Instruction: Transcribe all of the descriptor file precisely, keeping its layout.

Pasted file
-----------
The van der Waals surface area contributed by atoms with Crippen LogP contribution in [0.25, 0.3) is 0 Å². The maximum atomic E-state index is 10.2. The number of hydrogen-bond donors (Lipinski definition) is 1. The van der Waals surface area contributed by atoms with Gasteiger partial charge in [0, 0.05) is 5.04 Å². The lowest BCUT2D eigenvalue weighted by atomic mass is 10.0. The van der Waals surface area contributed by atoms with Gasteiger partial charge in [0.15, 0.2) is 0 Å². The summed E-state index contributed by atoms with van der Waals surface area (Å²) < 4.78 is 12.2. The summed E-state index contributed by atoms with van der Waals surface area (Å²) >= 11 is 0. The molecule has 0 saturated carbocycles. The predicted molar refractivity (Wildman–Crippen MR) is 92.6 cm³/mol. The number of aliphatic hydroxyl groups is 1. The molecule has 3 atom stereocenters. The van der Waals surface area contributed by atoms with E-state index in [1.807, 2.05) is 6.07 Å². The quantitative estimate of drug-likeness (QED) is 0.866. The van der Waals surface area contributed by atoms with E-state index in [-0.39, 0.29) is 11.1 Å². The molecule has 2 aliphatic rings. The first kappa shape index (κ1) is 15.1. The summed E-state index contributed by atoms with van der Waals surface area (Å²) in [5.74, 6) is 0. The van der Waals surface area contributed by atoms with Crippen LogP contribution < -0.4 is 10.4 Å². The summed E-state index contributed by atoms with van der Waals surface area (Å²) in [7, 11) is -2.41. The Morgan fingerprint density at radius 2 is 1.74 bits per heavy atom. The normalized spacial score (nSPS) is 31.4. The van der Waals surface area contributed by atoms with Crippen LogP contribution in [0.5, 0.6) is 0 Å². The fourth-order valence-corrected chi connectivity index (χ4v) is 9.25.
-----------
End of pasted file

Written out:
The van der Waals surface area contributed by atoms with Crippen LogP contribution in [0.25, 0.3) is 0 Å². The maximum atomic E-state index is 10.2. The number of hydrogen-bond donors (Lipinski definition) is 1. The van der Waals surface area contributed by atoms with Gasteiger partial charge in [0, 0.05) is 5.04 Å². The lowest BCUT2D eigenvalue weighted by atomic mass is 10.0. The van der Waals surface area contributed by atoms with Gasteiger partial charge in [0.15, 0.2) is 0 Å². The summed E-state index contributed by atoms with van der Waals surface area (Å²) < 4.78 is 12.2. The summed E-state index contributed by atoms with van der Waals surface area (Å²) >= 11 is 0. The molecule has 0 saturated carbocycles. The predicted molar refractivity (Wildman–Crippen MR) is 92.6 cm³/mol. The number of aliphatic hydroxyl groups is 1. The molecule has 3 atom stereocenters. The van der Waals surface area contributed by atoms with E-state index in [1.807, 2.05) is 6.07 Å². The quantitative estimate of drug-likeness (QED) is 0.866. The van der Waals surface area contributed by atoms with E-state index in [-0.39, 0.29) is 11.1 Å². The molecule has 2 aliphatic rings. The first kappa shape index (κ1) is 15.1. The summed E-state index contributed by atoms with van der Waals surface area (Å²) in [5.74, 6) is 0. The van der Waals surface area contributed by atoms with Crippen LogP contribution < -0.4 is 10.4 Å². The summed E-state index contributed by atoms with van der Waals surface area (Å²) in [7, 11) is -2.41. The Morgan fingerprint density at radius 2 is 1.74 bits per heavy atom. The normalized spacial score (nSPS) is 31.4. The van der Waals surface area contributed by atoms with Crippen LogP contribution in [0.5, 0.6) is 0 Å². The fourth-order valence-corrected chi connectivity index (χ4v) is 9.25.